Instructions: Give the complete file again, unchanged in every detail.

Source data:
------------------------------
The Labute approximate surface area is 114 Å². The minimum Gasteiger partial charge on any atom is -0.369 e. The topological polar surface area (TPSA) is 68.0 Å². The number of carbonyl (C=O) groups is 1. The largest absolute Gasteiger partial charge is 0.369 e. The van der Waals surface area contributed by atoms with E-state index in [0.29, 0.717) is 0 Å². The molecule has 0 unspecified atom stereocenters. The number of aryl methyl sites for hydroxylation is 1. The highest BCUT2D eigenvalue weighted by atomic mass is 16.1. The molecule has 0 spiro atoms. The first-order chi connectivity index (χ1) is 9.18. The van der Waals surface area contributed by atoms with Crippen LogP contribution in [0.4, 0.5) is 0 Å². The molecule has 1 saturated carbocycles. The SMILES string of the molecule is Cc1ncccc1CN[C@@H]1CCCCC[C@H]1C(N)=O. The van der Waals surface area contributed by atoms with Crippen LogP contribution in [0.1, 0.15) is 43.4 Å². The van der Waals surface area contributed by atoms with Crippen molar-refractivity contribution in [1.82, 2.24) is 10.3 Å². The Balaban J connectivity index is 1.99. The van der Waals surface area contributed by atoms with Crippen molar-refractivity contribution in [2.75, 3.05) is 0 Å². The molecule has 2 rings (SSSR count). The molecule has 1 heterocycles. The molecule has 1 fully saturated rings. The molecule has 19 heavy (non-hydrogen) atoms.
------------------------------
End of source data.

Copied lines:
The Labute approximate surface area is 114 Å². The minimum Gasteiger partial charge on any atom is -0.369 e. The topological polar surface area (TPSA) is 68.0 Å². The number of carbonyl (C=O) groups is 1. The largest absolute Gasteiger partial charge is 0.369 e. The van der Waals surface area contributed by atoms with E-state index in [0.29, 0.717) is 0 Å². The molecule has 0 unspecified atom stereocenters. The number of aryl methyl sites for hydroxylation is 1. The highest BCUT2D eigenvalue weighted by atomic mass is 16.1. The molecule has 0 spiro atoms. The first-order chi connectivity index (χ1) is 9.18. The van der Waals surface area contributed by atoms with Crippen LogP contribution in [0.4, 0.5) is 0 Å². The molecule has 1 saturated carbocycles. The SMILES string of the molecule is Cc1ncccc1CN[C@@H]1CCCCC[C@H]1C(N)=O. The van der Waals surface area contributed by atoms with Crippen LogP contribution in [0.1, 0.15) is 43.4 Å². The van der Waals surface area contributed by atoms with Crippen molar-refractivity contribution in [1.82, 2.24) is 10.3 Å². The Balaban J connectivity index is 1.99. The van der Waals surface area contributed by atoms with Crippen molar-refractivity contribution in [2.75, 3.05) is 0 Å². The molecule has 2 rings (SSSR count). The molecule has 1 heterocycles. The molecule has 1 fully saturated rings. The molecule has 19 heavy (non-hydrogen) atoms.